Quartararo’s only gone and done it again, hasn’t he? His second MotoGP win on the bounce has made it a hat-trick of wins for Yamaha; the first time the boys in blue have won the three opening races since 2010. But, as ever, MotoGP was about more than just one man. With crashes, yellow flags and cancelled laps adding twists and turns to the Portuguese plot, all weekend. To help you make sense of the weekend’s racing, or just to give you something to disagree with us about, here’s how we rated the top ten finishers from MotoGP in Portimão.
Fabio Quartararo – 9.5/10
It was another fabulous performance from Fabio. He had blistering pace all weekend and won the race by nearly five seconds which doesn’t happen very often in MotoGP these days. And I would have given him full marks, if he didn’t get such a shite start; he started from pole but was in sixth by the end of lap one. He made up for it by the way he rode the race though. The only people who looked like they could hold a candle to his pace, fell by the wayside one-by-one. Their names were Johann Zarco and Alex Rins. Oh, and then there was Francesco Bagnaia…
Francesco Bagnaia – 9/10
If you watched qualifying, you’ll know Pecco had some serious pace. In fact he was almost half a second faster than anyone else, annihilating the lap record with his 1:38.494 lap. So why did he start from eleventh on the grid? Because he posted that magical lap whilst the yellow flags were waving (after a Miguel Olivera crash). But despite starting from eleventh, he made his way through the field and finished the race in second place. There were a few crashes in front of him, so you could argue he was gifted one or two spots, but that’s just how it goes. Had he been able to start from his (rightful or wrongful, you decide) grid position, I’m certain he would have been up there with Fabio, pushing for a win.
Joan Mir – 7/10
Joan (which I like to pronounce ‘Joan’ – as if it’s one of your Granny’s mates) showed us all why he is a MotoGP World Champion. He didn’t have the pace to stay with Quartararo, so rather than try and cling on to the leaders shirttails and end up throwing himself at the scenery (like his teammate, Rins), he let everyone else crash round him (well not ‘everyone’) and cruised safely home to third place, picking up 16 valuable points. Last year, he proved that you don’t have to be the fastest every weekend to win a championship. You just have to be consistent. And that’s exactly what he’s doing.
Franko Morbidelli – 6/10
Morbz had a better time in Portugal, finishing fourth. His pace was really good at the end of the race, and he managed to catch Mir and Bagnaia, but he didn’t catch them soon enough to make a move. It looked as though he was trying to save his tyres for a late lunge. If he was, it was a good tactic, just not timed to perfection. Some you win, some you lose.
Brad Binder – 7/10
If Bradley could sort his qualifying out, I think he’d be a force to be reckoned with in MotoGP. But all too often he finds himself having to fight his way through from the back of the grid come Sunday. Maybe it’s because he struggles to get the best out of a soft tyre. Or maybe he’s concentrating too much on chasing pussy. I don’t know. But to come from fifteenth on the grid, to fifth in a MotoGP race demonstrates the lad has something special. He just needs some qualifying lessons from Quartararo.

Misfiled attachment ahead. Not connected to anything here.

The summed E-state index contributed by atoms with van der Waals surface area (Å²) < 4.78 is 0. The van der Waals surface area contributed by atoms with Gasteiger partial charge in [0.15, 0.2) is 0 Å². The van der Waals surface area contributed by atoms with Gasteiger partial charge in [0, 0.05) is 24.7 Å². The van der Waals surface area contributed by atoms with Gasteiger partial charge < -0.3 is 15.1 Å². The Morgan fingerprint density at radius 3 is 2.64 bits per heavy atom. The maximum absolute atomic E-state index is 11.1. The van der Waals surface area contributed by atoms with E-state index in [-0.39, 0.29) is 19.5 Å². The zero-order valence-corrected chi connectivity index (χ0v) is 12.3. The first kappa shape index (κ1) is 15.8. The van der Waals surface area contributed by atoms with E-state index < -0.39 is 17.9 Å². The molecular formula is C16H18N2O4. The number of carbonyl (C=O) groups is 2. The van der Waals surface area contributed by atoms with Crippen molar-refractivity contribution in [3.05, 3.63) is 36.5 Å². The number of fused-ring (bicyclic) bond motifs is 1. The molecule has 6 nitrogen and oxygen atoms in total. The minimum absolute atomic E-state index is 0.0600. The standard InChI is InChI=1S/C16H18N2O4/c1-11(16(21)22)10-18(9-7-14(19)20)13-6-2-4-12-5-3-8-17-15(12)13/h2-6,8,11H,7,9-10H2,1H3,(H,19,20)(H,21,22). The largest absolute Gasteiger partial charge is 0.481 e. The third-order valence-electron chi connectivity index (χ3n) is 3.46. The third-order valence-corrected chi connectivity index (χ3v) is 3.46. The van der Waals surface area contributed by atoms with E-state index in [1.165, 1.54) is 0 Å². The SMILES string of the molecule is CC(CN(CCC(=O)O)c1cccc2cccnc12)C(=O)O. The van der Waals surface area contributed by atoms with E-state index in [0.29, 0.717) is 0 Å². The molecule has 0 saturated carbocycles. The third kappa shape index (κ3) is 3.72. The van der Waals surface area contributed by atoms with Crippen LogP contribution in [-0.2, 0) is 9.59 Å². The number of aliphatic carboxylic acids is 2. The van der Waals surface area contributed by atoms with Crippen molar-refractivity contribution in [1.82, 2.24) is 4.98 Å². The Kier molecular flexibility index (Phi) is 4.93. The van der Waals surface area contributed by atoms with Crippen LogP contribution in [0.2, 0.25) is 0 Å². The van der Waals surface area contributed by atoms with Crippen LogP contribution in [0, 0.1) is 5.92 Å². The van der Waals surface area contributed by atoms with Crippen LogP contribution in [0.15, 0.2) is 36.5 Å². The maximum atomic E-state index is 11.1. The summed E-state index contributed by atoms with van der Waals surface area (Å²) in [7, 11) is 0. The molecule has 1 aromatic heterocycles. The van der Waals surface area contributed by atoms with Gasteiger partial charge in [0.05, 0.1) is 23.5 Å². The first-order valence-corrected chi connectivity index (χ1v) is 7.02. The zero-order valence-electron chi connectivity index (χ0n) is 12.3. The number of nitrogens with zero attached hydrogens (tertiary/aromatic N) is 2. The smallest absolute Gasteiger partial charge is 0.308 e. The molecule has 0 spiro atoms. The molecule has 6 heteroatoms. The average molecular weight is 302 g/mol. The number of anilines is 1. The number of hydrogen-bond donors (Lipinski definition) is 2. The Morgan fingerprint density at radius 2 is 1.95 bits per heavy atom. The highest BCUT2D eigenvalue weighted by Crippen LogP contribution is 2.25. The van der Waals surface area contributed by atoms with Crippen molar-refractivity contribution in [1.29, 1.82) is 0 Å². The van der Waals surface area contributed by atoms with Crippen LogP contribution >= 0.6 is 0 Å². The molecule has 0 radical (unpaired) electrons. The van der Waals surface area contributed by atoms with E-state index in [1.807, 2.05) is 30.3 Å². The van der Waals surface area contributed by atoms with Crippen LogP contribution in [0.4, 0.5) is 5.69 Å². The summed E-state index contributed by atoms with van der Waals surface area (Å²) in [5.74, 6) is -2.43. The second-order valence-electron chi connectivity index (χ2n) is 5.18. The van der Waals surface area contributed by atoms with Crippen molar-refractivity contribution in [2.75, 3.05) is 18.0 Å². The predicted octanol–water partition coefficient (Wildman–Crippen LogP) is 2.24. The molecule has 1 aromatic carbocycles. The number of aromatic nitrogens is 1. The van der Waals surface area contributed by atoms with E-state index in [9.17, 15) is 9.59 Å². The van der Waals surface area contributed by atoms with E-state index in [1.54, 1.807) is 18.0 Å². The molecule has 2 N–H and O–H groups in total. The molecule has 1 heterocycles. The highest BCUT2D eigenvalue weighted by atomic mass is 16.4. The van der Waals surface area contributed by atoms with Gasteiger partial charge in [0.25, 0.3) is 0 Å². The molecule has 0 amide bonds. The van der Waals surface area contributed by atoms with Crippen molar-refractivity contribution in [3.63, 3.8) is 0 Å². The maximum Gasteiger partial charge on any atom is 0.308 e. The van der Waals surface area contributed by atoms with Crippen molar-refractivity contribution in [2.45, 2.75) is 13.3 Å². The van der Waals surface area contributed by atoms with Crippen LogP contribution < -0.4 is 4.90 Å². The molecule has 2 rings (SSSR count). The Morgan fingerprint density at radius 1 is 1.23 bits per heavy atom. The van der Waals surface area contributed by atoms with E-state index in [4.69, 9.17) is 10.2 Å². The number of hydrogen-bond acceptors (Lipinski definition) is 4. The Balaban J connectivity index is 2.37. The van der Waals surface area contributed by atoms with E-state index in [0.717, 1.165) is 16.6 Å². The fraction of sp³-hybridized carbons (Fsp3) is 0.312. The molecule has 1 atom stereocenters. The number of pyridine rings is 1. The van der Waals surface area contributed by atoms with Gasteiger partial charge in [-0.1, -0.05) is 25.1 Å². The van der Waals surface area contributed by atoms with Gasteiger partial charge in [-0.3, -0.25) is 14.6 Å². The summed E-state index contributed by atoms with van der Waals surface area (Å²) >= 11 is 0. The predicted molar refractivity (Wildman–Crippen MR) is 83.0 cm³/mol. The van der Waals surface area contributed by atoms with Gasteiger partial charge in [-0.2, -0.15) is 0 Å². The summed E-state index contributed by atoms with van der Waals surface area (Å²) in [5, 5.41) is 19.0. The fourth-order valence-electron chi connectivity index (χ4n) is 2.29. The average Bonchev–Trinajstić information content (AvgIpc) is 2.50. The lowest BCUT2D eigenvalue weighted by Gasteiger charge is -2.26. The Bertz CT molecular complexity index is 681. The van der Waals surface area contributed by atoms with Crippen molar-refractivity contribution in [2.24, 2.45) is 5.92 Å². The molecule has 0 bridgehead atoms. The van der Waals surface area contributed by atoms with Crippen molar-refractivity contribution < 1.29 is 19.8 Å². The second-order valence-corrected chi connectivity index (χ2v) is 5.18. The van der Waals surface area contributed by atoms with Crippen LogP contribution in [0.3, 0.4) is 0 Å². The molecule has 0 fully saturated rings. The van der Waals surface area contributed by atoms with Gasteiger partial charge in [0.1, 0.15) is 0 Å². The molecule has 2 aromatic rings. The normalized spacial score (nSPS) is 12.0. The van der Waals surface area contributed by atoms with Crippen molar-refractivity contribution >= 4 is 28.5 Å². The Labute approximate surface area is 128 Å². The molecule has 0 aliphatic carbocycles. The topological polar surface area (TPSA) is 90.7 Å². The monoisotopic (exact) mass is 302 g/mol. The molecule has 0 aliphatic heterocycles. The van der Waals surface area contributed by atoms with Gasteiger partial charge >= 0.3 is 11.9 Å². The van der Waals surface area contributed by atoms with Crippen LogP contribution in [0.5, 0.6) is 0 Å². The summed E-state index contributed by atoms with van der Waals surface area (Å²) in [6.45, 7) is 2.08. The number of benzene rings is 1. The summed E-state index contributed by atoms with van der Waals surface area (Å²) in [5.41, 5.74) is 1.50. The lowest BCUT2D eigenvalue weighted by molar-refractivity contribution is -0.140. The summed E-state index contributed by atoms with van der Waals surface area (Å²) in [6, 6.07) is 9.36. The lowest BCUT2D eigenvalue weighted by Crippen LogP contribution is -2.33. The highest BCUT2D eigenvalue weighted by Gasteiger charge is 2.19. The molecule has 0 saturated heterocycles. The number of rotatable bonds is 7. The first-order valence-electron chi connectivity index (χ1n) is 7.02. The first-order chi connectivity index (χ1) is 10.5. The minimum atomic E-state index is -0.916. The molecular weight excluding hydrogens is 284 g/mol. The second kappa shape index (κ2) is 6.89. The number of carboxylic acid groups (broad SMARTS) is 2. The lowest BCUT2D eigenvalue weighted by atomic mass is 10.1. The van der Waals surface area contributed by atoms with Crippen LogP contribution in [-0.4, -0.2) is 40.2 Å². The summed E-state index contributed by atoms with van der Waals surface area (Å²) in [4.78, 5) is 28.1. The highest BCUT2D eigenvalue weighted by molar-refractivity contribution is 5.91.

Aleix Espargaro – 6/10
I think ‘Spaggers gets a bit of a hard time from a lot of people. I know he isn’t, and never will be, the fastest MotoGP rider in the world, but he can ride a bike. And, if you ask me, the way he rode that Aprilia at the weekend was pretty impressive. In the early stages of the race he showed some real potential and at the end of the race, he was less than four seconds off the podium. And not only that, he beat plenty of people on ‘better’ bikes. Give the lad a break.
Marc Marquez – 7/10
Like many people, I really, really didn’t know what to expect of MM93 in his return to GP racing after what seems like a lifetime. He looked fit and he looked fast, even if there was a lot of theatrical wincing and arm shaking. I don’t know if that was genuine or he was just doing that to remind us all that he’s not yet fully fit. He might not have won the race, but he was the first Honda home; and that’s a Honda that’s had a year of development without Marc’s input. When Honda go back to developing the RCV to suit MM93, it’s probably not going to be long before he’s back on the top step.
Alex Marquez – 5/10
Marquez the younger had a fairly lonely ride on his LCR Honda. I’m sure he loves his brother, but he’s probably really pissed off that he’s turned up and kicked his arse after having a year off with a poorly arm. But don’t worry about it, Alex; I’m sure mum and dad are just as proud of you as they are of Marc.
Enea Bastianini – 5/10
Had it not been for Jorge Martin’s sensational performance at the last round at Qatar, you could be forgiven for calling ‘Bastia’ the rookie sensation. Don’t get me wrong, ninth place is respectable for one of the new kids on the block, but it won’t be grabbing many headlines. He was the highest placed rookie though, if that counts for anything. Whether he would have been fastest rookie if Martin was in the race is open for discussion. Jorge Martin was in hospital after spannering himself in a monster crash in free practice.
Takaaki Nakagami – 6/10
There were questions asked about whether this lad would be fit enough to race after a ridiculously fast crash in practice, but he put his big boy pants on and made it to the grid. Battered and bruised, and with half the skin missing off his left leg he valiantly soldiered on to take a tenth place finish. We’ll never know if he’d have been any higher up, had he been fully fit. But a top-ten in MotoGP is no mean feat, injured or not. Well done Takaaki, you brave, brave boy.